Once a month we share what’s on our nightstand at 5 Minutes for Books.
Here are the books I’m reading now and the ones I finished in June.
BOOKS I’M READING NOW
How Just One Change Can Make All of Life Better
by Brant Hansen
Do you get angry and stay angry too often? Are your feelings easily hurt? Then let this book mess with you. Hansen uses scripture to show us that the goal is to release our anger as quickly as possible while still staying motivated by love to do what needs to be done. I share an excerpt here.
2. Anna Karenina
by Leo Tolstoy
Written in 1875-1877, this is one of Leo Tolstoy’s two greatest novels (the other is War and Peace). You’ll see it here for the next several months because it’s long (almost 1,000 pages, sigh) and I only read a little each day. But so far, so good, because Tolstoy stays on track far more than several other classic writers of his time.
3. To Sell Is Human
The Surprising Truth about Moving Others
by Daniel H. Pink
Surprisingly, Pink says that we’re all in sales. I don’t like to consider myself in that category, but I see what he’s saying. We try to sell education to our kids, better nutrition to our families, good habits to ourselves, etc. Pink writes in such a clear and interesting way that I love reading his books, regardless of what they’re about. Including A Whole New Mind, one of the favorite books I read in 2013.
4. True Community
The Biblical Practice of Koinonia
by Jerry Bridges
How are believers to interact with each other? Bridges walks us through several ways that we are to enrich each other’s lives. Every book I’ve read by Jerry Bridges has been good. No exception here so far.
5. Some of My Best Friends are Black
The Strange Story of Integration in America
by Tanner Colby
Colby, a white man, set out to discover why he didn’t have black friends. He ended up writing a book on integration. The book starts with the history of integration in Birmingham, Alabama. Very interesting; very relevant; very sad in many ways.
6. The Untethered Soul
The Journey Beyond Yourself
by Michael A. Singer
This one is about how to stay present in the moment. It’s turning out to be a great companion book to The Power of Now, and great practice for my One Word 2015: Now.
BOOKS I FINISHED FROM MAY’S LIST
7. The In-Between
Embracing the Tension Between Now and the Next Big Thing: A Spiritual Memoir
by Jeff Goins
An inspiring book by Jeff Goins about how those “in-between” moments are just as valuable as the “big moments.”
by Mary Shelley
Surprisingly, I really enjoyed this classic novel about Frankenstein. (I finally decided on reading the 1818 version instead of the 1831 one.) It was quite different than the stories I’d seen in movies through the years, actually a better one. This was my pick for the “19 Century Classic” category in the Back to the Classics 2015 reading challenge.
9. When Mockingbirds Sing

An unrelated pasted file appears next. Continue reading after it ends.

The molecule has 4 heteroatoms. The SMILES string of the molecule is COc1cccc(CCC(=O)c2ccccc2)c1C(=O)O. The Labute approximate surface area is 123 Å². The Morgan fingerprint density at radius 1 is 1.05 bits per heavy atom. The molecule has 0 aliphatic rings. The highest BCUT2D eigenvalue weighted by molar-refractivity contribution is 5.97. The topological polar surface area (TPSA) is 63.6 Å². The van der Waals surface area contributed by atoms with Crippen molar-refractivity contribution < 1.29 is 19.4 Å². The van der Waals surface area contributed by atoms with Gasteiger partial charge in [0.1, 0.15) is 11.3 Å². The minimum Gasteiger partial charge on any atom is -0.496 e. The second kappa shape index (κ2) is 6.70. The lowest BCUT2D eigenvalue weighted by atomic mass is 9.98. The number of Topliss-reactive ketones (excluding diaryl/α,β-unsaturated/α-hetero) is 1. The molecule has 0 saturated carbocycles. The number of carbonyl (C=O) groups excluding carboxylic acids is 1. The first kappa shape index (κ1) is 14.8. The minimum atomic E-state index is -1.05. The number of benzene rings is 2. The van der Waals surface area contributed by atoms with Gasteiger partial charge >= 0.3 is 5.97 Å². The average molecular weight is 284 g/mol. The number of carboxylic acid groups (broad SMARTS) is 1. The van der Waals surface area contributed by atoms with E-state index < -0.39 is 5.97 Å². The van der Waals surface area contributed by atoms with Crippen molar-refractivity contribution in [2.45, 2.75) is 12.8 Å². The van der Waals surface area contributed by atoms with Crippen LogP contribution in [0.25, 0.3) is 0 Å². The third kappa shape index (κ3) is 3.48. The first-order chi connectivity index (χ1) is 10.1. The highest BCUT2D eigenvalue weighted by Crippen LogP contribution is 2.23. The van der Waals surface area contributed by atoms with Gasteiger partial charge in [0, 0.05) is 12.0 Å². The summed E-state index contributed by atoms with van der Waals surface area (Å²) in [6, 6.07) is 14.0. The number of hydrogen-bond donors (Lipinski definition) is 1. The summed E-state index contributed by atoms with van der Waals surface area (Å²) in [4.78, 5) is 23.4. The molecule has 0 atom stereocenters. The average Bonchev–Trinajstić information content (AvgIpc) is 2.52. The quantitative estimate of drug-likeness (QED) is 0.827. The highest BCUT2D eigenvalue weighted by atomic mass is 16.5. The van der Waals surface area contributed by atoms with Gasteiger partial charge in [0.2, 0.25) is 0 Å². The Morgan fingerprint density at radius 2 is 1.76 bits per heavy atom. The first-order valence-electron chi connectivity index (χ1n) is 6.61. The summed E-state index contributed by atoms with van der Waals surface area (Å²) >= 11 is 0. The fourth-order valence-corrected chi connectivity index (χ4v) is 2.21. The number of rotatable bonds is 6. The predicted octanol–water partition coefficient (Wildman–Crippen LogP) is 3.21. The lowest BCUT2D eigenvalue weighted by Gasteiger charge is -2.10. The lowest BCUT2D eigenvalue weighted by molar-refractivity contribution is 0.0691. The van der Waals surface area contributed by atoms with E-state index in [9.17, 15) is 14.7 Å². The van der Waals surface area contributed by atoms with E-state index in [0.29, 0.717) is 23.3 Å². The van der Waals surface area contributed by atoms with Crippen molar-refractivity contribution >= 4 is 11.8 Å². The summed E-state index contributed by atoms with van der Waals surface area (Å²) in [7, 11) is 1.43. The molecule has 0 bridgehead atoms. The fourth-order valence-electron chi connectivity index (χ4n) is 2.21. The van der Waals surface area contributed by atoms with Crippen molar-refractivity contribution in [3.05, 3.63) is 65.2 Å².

by Billy Coffey
This is a poignant novel about 9-year-old Leah’s mysterious paintings dictated by the Rainbow Man, and the havoc the paintings cause with the townspeople and the preacher. Enjoyable reading but also enough conflict to keep you going and make you uncomfortable at times.
4. The Marriage You’ve Always Wanted
by Gary Chapman
I didn’t really learn much new, but it was still helpful to remind myself of certain truths for keeping a healthy marriage. I’ve passed the book along to my daughter Morgan to apply in her own marriage.
11. The Westing Game
by Ellen Raskin
A fun mystery novel to figure out a murder, revolving around the reading of the will of the millionaire, Samuel W. Westing. I enjoyed it, but I struggled to keep up with the huge cast of characters. Thankfully I read it on my Kindle and I could do a name search within the book to remind myself of who was who. This is a great summer read for kids (or adults) out of school. I read this for the Newbery through the Decades Challenge, the 1970s.
12. The Catcher in the Rye
by J. D. Salinger
This novel from 1951 felt like I was reading a blog post from today. It was written in a rambling style from the perspective of 16-year-old Holden Caulfield. Honestly, I’m not sure if I liked it or not. It had a lot of bad language; sometimes the ramblings were interesting, sometimes not. I have a feeling maybe it would appeal more to boys than girls?
13. The Creative Habit
Learn It and Use It for Life
by Twyla Tharp
Some interesting guidelines in this book on how to stay creative throughout the years, regardless of what your art of choice is. Tharp gives lots of examples from her life as a ballet dancer and choreographer, but she makes them applicable to practices you can experiment with in your own life.
14. The Art of Stillness
Adventures in Going Nowhere
by Pico Iyer
A sweet little TED book about the unexpected things we can learn about ourselves when we choose a life of intentional stillness. Ironically, the author Iyer is a world-renowned traveler and writer, but it makes his lessons even more poignant. Watch his TED talk about it here.
15. The Invention of Wings
by Sue Monk Kidd
Read this novel! It’s about a slave girl Hetty “Handful” Grimke in Charleston in the 1800s and her master family, the Grimkes, particularly the 11-year-old daughter Sarah. Sue Monk Kidd weaves lots of historical facts into this (you find out which ones at the end of the book), including Denmark Vesey, one of the founders of the Emanuel AME Church in Charleston.
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What are you reading this month? Please share here.
- What if you believed all the good things are true?
- When I am embarrassed to be white